It was advertised as a Babe Ruth game bat and even looked the part. But something made David Pearce do some digging first. Caveat emptor with a little help from his friends saved him from making a potentially bad deal.
It’s a good thing David Pearce knows to seek advice from knowledgeable people in the hobby and belongs to an online community where members look out for each other. If not, he could have been in for a very expensive sports memorabilia buying lesson.
The Illinois collector was browsing eBay on his lunch break last week when he came across a listing for a "Babe Ruth Game Used 1930s H&B Pro-Model Bat". The bat was listed with a "Buy it Now" price of $12,750 but also included a "Best Offer" option that allows bidders to make an offer to buy the item at a price they select. In that scenario, the seller can accept, decline or counteroffer. The asking price was more than reasonable, the listing somewhat convincing and Pearce thought maybe he’d found a bargain that slipped through the cracks.
"The length and weight of the bat looked to be right," Pearce said. "So did the markings. The knob photos looked to be without any inch markings that you would find on retail bats and it was listed as a game-used Ruth bat. I contacted the seller through eBay and left my phone number. About five minutes went by and the phone rang. It was (the seller)."
In the ensuing conversation, Pearce said the seller claimed, among other things, that the bat was consigned to him by a person that had the bat for the past 40 years and had proudly displayed it on his fireplace mantel. They also discussed a potential purchase price. They agreed on a figure of $9,999 as the seller was hoping to avoid additional eBay fees that come with sales of $10,000 or more.
At that point, Pearce said he would wait to confirm the closing of the auction at the agreed-upon price and planned to proceed with the payment after he was finished with his afternoon schedule. However, given a previous bad experience he had gone through with a different Ruth bat, Pearce thought it best to check with some people he trusted in the industry to make sure he wasn’t making another mistake.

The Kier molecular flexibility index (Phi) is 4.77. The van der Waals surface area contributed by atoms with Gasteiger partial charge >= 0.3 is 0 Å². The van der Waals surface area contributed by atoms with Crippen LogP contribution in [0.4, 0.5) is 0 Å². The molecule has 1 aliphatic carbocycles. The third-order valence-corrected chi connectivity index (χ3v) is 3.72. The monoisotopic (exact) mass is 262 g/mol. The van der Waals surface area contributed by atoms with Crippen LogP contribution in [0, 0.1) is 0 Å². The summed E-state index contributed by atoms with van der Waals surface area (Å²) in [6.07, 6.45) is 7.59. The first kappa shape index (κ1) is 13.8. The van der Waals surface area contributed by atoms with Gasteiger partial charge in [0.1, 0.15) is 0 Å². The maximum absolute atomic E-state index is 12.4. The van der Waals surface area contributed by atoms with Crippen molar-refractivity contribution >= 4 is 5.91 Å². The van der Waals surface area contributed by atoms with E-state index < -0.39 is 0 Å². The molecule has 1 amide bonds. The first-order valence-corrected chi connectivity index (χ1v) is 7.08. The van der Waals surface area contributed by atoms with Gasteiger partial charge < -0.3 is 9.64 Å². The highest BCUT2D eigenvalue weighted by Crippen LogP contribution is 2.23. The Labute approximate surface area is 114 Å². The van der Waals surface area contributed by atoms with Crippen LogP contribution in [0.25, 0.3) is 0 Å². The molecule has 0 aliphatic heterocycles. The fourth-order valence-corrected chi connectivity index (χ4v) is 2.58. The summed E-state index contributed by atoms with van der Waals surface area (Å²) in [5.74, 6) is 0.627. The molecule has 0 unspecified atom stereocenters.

The collector put in a call to Mike Specht, a seasoned bat expert and authenticator who, in 1995, co-authored one of the industry’s most recognized game-used bat resource guides and currently shares his expertise on www.gameuseduniverse.com. Ironically, when Pearce began to discuss the situation with Specht, he noticed he was also receiving email from other members who recognized his eBay handle in relation to the Ruth bat transaction. The messages were alerting him to a "thread" that had been started in the Game Used Universe forum section and warned him NOT to buy the bat (in on-line terminology, a "thread" is a series of posts on a discussion board).
According to Pearce, once he logged onto the site and saw the discussion, he learned this exact bat had been purchased by the seller on eBay about a month earlier for $1400. He also discovered that when the bat was originally purchased by the seller it had a "36" stamped on the knob. Notably, that was not mentioned in the new auction description nor were the numbers evident in the auction photos (the seller later claimed "the flash in the photo somehow blocked [the numbers] out").